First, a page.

Transforming Tampa Bay: The world, around us

How USF's CVAST is bringing the far and away up close, in three vibrant dimensions.

click to enlarge CVAST’s digitization of a 150-year-old French paleontological museum is available online. - Herbert Maschner, Ph.D. Principal Investigator, CVAST with Hitz Foundation support
Herbert Maschner, Ph.D. Principal Investigator, CVAST with Hitz Foundation support
CVAST’s digitization of a 150-year-old French paleontological museum is available online.

Have you ever felt like your mind was being stretched like bubble gum? That your perceptions were growing broader and wider and more colorful... without drugs?

Well, it’s an exhilarating and slightly unnerving experience available in our very own area, as the University of South Florida’s Center for Visualization and Applied Spatial Technologies (CVAST) opens new worlds to explore.

The CVAST space contains computers, screens and equipment which empower students and professors to explore objects in three dimensions.

What’s so extraordinary about this resource is that it’s wired into collaborations globally, but based right here in Tampa Bay.

“Communication in today’s world increasingly revolves around digital imagery. The College of Arts and Sciences at USF has for many years been committed to becoming a leader in 3D imaging and visualization. Originally created by Lori Collins and Travis Doering, the Alliance for Integrated Spatial Technology has worked hard across the globe to preserve and protect the world’s cultural and natural heritage,” explained Dean Eric Eisenberg.

What sort of applications can this technology have? In March, a USF team from CVAST traveled to Paris to document the Museum National d’Histoire Naturelle — Galeries d’Anatomie comparée et de Paléontologie. This 150-year-old museum installation containing unique skeletons has now been filmed in three dimensions, and you can see it on YouTube!

The team sent from USF possessed completely diverse academic backgrounds. In fact, one of the strengths of CVAST is that anthropologists, technologists, archeologists, architects and computer analysts are collaborating to develop the newest and most productive applications for these amazing tools.

The leader of this merry band is Dr. Herbert Maschner, a gifted researcher, author, and deal-maker. He is a specialist in the prehistory of the North Pacific and in archaeological method and theory. His publications cover a range of topics including geographical information systems (GIS), Darwinian theory, accelerator physics, complex systems analysis, fisheries ecology, community sustainability, and museum studies.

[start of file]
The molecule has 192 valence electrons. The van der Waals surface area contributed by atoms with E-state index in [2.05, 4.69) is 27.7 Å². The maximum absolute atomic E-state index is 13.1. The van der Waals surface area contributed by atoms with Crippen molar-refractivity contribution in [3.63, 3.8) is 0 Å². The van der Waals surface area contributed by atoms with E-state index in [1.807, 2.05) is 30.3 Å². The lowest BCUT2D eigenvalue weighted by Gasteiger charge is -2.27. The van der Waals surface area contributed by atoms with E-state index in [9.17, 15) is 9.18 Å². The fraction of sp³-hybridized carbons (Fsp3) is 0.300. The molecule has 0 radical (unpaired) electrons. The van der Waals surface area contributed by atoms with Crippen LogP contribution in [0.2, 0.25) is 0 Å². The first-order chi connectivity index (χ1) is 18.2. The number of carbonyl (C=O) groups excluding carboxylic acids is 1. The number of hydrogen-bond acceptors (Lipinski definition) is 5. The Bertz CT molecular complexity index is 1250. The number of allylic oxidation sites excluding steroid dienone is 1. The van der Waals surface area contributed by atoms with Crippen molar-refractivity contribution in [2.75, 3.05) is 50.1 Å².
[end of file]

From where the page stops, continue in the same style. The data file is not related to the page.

His recent research, highlighted in National Geographic, is focused on using 3D scanning and virtualization techniques to bring entire archaeological and natural history repositories to the world as part of an effort to democratize science. Dr. Maschner is an elected Fellow of the American Association for the Advancement of Science. He also plays jazz guitar in the spirit of Django Reinhardt.

Dr. Maschner brought to USF a very impressive $4.6 million research grant from the Hitz Foundation, which was matched by College of Arts and Sciences funds. This nest egg enabled him to purchase the fabulous equipment now being used for projects around the world, literally — from Japan to Spain, from Sicily to Italy, the CVAST team is engaged in cutting-edge applications of technology to global issues.

When I asked Dr. Maschner how he selected which projects to pursue, he said that after years of research in Arctic regions, he now favors areas with good food and wine... hence the number of Mediterranean research locations. This summer, he is directing teams in so many locales that he’s developing a 3D calendar to better schedule his conference calls with colleagues from vastly different time zones.

The sheer inventiveness of these projects makes you want to volunteer as a luggage carrier. In La Mancha, Spain, a group of six scientists is scanning castles ranging from 4500 to 700 years old. In Sicily, a team has been given a villa from which to study the entire world of the ancient Greeks around Syracuse. Outside of Siena, Italy they’re exploring Medieval towns and early Christian architecture.

“The democratization of knowledge, using 3D technologies, newly developed image-based database architectures, online measurement and analysis tools brings information to any scientist, student, educator, or layperson, located anywhere in the world,” explains Dr. Maschner.

On a local level, the Bro Bowl, a historically designated skateboard site, was recreated in a different part of Perry Harvey, Sr. Park, with the contours of this very sculptural park depending on the 3D technology to assure their authenticity. Another intriguing application, based on the success of the Paris museum scan, would be creating virtual tours of our local museums.

“We wouldn’t have to pay for trans-Atlantic flights, and two weeks of hotels in a very pricey city,” Maschner noted. “We could provide 3D tours of local museums for less than $40,000 and research shows that this info online actually drives attendance, because visitors are eager to experience what they see online.”

Moving ahead, I wonder if the lines between external reality and exploration will blur further? Will I be able to put on a pair of virtual reality glasses and see different neighborhoods in town as they were, as they are and as they might be in the future? The CVAST team might be just the group to create this scenario.

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